Dave

Dave, I'm a noob on this forum but not to shooting. I'm intrigued as to what bad habits snap caps would potentially induce.

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Dave, I'm a noob on this forum but not to shooting. I'm intrigued as to what bad habits snap caps would potentially induce.

 

When you come back from the pub in a beer induced drunken stupor and think it's a great idea to get the gun out to show your equally blethered mates, you might inadvertently put a live round in there rather than a snap cap

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When you come back from the pub in a beer induced drunken stupor and think it's a great idea to get the gun out to show your equally blethered mates, you might inadvertently put a live round in there rather than a snap cap

If at any stage in your life you think it is reasonable to open your cabinet drunk then you should not hold an FAC. If you get drunk enough not to realise what you are doing then you should not hold an FAC. Dry firing is fine. However it will not substitute range time or try partnered training in a range using "ball and blind" this will help clear up any snatching or flinching issues.

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Working in pairs one man behind the rifle one to the ejection port chamering the round manually and closing the bolt. If done well the firer will be unable to tell wether the chamber is empty or a live round fitted. This is a tool used a lot for pistol training, i have used it to good effect with new bolt action shots learning high calibre weapons. By not knowing the state of the weapon the firer is then forced to ensure his prefiring drills are correct.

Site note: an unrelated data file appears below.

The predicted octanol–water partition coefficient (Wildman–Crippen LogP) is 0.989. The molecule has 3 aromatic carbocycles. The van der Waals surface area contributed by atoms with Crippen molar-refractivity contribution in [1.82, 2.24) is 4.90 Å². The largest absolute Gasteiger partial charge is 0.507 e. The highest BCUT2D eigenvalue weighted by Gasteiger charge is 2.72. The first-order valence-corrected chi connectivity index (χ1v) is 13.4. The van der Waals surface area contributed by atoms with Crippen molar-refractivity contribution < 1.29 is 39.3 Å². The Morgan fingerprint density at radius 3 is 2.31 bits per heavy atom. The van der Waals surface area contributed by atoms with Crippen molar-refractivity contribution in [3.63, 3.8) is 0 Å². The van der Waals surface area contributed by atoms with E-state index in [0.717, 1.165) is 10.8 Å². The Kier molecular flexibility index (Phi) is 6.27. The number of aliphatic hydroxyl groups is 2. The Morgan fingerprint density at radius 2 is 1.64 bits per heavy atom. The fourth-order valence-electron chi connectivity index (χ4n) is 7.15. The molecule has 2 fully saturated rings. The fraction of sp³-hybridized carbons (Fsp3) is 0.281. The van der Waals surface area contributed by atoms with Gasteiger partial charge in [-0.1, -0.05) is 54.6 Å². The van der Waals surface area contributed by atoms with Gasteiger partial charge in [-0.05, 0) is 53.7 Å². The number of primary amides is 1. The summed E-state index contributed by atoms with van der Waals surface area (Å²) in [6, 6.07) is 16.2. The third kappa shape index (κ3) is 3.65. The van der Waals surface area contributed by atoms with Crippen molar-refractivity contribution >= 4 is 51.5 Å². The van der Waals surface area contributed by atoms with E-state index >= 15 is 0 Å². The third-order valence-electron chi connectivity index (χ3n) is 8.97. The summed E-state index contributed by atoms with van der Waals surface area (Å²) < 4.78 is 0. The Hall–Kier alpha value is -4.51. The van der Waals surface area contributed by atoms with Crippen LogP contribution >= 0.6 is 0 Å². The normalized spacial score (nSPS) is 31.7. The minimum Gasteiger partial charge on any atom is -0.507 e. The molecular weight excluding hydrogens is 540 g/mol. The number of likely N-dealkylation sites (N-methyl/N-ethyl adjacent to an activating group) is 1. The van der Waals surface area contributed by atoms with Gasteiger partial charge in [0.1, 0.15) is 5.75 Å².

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When you come back from the pub in a beer induced drunken stupor and think it's a great idea to get the gun out to show your equally blethered mates, you might inadvertently put a live round in there rather than a snap cap

 

So the bad habit is using snap caps or handling firearms when drinking?

 

If someone is going to keep snap caps and live rounds together they aren't responsible enough to own a firearm. If someone is going to "play" with firearms when pissed then they certainly are not responsible enough to own a firearm.

 

Sorry Bradders but it's not the snap cap that's the problem. I'd have a go at those who leave magazines on their firearms and other such basic safety related matters.

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I guess tone, humour, and perhaps sarcasm doesn't come across all that well over the internet......

 

With regards to snap caps - nothing worries me more than hearing a slide being locked back and something being ejected and landing on the counter by the rack in the range as someone takes an LBP or other .22 out of it's case to rack it at the start of a shoot. 'Don't worry, its just a snap cap'. Don't put daft things in your chamber and you wouldn't have to explain it to concerned punters EVERY SINGLE TIME.

 

The only way a chamber should be when it's not in use is truelly empty, or with a chamber flag in it.